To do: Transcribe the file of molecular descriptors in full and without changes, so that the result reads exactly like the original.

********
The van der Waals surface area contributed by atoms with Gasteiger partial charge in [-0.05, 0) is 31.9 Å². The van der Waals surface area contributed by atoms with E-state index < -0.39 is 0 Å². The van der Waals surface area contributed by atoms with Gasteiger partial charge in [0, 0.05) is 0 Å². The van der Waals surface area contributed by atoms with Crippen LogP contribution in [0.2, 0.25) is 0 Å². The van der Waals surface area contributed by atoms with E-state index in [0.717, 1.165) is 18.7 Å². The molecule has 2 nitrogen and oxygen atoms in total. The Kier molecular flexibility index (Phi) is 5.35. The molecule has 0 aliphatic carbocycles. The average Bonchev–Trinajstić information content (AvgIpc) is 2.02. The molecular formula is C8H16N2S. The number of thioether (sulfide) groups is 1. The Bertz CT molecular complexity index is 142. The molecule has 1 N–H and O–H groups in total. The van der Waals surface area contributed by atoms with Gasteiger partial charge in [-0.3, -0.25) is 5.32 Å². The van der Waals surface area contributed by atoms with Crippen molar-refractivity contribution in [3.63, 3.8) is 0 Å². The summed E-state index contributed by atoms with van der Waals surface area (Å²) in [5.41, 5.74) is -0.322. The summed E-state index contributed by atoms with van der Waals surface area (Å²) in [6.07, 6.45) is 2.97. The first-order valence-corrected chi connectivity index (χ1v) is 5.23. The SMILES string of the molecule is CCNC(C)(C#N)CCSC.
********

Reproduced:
The van der Waals surface area contributed by atoms with Gasteiger partial charge in [-0.05, 0) is 31.9 Å². The van der Waals surface area contributed by atoms with E-state index < -0.39 is 0 Å². The van der Waals surface area contributed by atoms with Gasteiger partial charge in [0, 0.05) is 0 Å². The van der Waals surface area contributed by atoms with Crippen LogP contribution in [0.2, 0.25) is 0 Å². The van der Waals surface area contributed by atoms with E-state index in [0.717, 1.165) is 18.7 Å². The molecule has 2 nitrogen and oxygen atoms in total. The Kier molecular flexibility index (Phi) is 5.35. The molecule has 0 aliphatic carbocycles. The average Bonchev–Trinajstić information content (AvgIpc) is 2.02. The molecular formula is C8H16N2S. The number of thioether (sulfide) groups is 1. The Bertz CT molecular complexity index is 142. The molecule has 1 N–H and O–H groups in total. The van der Waals surface area contributed by atoms with Gasteiger partial charge in [-0.3, -0.25) is 5.32 Å². The van der Waals surface area contributed by atoms with Crippen molar-refractivity contribution in [3.63, 3.8) is 0 Å². The summed E-state index contributed by atoms with van der Waals surface area (Å²) in [5.41, 5.74) is -0.322. The summed E-state index contributed by atoms with van der Waals surface area (Å²) in [6.07, 6.45) is 2.97. The first-order valence-corrected chi connectivity index (χ1v) is 5.23. The SMILES string of the molecule is CCNC(C)(C#N)CCSC.